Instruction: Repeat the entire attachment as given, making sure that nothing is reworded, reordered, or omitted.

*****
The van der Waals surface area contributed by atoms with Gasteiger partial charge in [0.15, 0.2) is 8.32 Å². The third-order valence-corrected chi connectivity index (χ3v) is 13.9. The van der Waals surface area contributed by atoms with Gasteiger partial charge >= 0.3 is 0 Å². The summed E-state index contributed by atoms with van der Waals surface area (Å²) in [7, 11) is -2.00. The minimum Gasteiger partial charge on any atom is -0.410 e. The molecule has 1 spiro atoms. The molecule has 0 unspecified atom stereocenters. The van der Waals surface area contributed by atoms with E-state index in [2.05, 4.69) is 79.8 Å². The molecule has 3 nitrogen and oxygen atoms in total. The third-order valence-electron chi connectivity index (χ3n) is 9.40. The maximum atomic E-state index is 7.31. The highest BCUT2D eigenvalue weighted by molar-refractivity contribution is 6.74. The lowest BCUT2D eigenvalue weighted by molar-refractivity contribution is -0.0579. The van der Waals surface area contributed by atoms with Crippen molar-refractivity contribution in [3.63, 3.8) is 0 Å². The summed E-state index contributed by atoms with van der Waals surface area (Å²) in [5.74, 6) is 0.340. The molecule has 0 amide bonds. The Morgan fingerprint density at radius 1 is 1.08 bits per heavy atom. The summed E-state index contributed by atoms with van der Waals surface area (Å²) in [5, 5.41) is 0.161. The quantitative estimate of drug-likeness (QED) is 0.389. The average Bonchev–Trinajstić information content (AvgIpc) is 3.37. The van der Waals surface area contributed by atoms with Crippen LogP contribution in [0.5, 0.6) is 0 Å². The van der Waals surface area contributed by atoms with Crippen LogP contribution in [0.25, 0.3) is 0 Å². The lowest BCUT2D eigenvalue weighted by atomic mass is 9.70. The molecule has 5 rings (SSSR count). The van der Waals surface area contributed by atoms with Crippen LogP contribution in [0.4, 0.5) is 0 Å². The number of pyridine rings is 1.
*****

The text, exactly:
The van der Waals surface area contributed by atoms with Gasteiger partial charge in [0.15, 0.2) is 8.32 Å². The third-order valence-corrected chi connectivity index (χ3v) is 13.9. The van der Waals surface area contributed by atoms with Gasteiger partial charge >= 0.3 is 0 Å². The summed E-state index contributed by atoms with van der Waals surface area (Å²) in [7, 11) is -2.00. The minimum Gasteiger partial charge on any atom is -0.410 e. The molecule has 1 spiro atoms. The molecule has 0 unspecified atom stereocenters. The van der Waals surface area contributed by atoms with E-state index in [2.05, 4.69) is 79.8 Å². The molecule has 3 nitrogen and oxygen atoms in total. The third-order valence-electron chi connectivity index (χ3n) is 9.40. The maximum atomic E-state index is 7.31. The highest BCUT2D eigenvalue weighted by molar-refractivity contribution is 6.74. The lowest BCUT2D eigenvalue weighted by molar-refractivity contribution is -0.0579. The van der Waals surface area contributed by atoms with Crippen molar-refractivity contribution in [3.63, 3.8) is 0 Å². The summed E-state index contributed by atoms with van der Waals surface area (Å²) in [5.74, 6) is 0.340. The molecule has 0 amide bonds. The Morgan fingerprint density at radius 1 is 1.08 bits per heavy atom. The summed E-state index contributed by atoms with van der Waals surface area (Å²) in [5, 5.41) is 0.161. The quantitative estimate of drug-likeness (QED) is 0.389. The average Bonchev–Trinajstić information content (AvgIpc) is 3.37. The van der Waals surface area contributed by atoms with Crippen LogP contribution in [0.5, 0.6) is 0 Å². The van der Waals surface area contributed by atoms with Crippen LogP contribution in [0.25, 0.3) is 0 Å². The lowest BCUT2D eigenvalue weighted by atomic mass is 9.70. The molecule has 5 rings (SSSR count). The van der Waals surface area contributed by atoms with Crippen LogP contribution in [0.4, 0.5) is 0 Å². The number of pyridine rings is 1.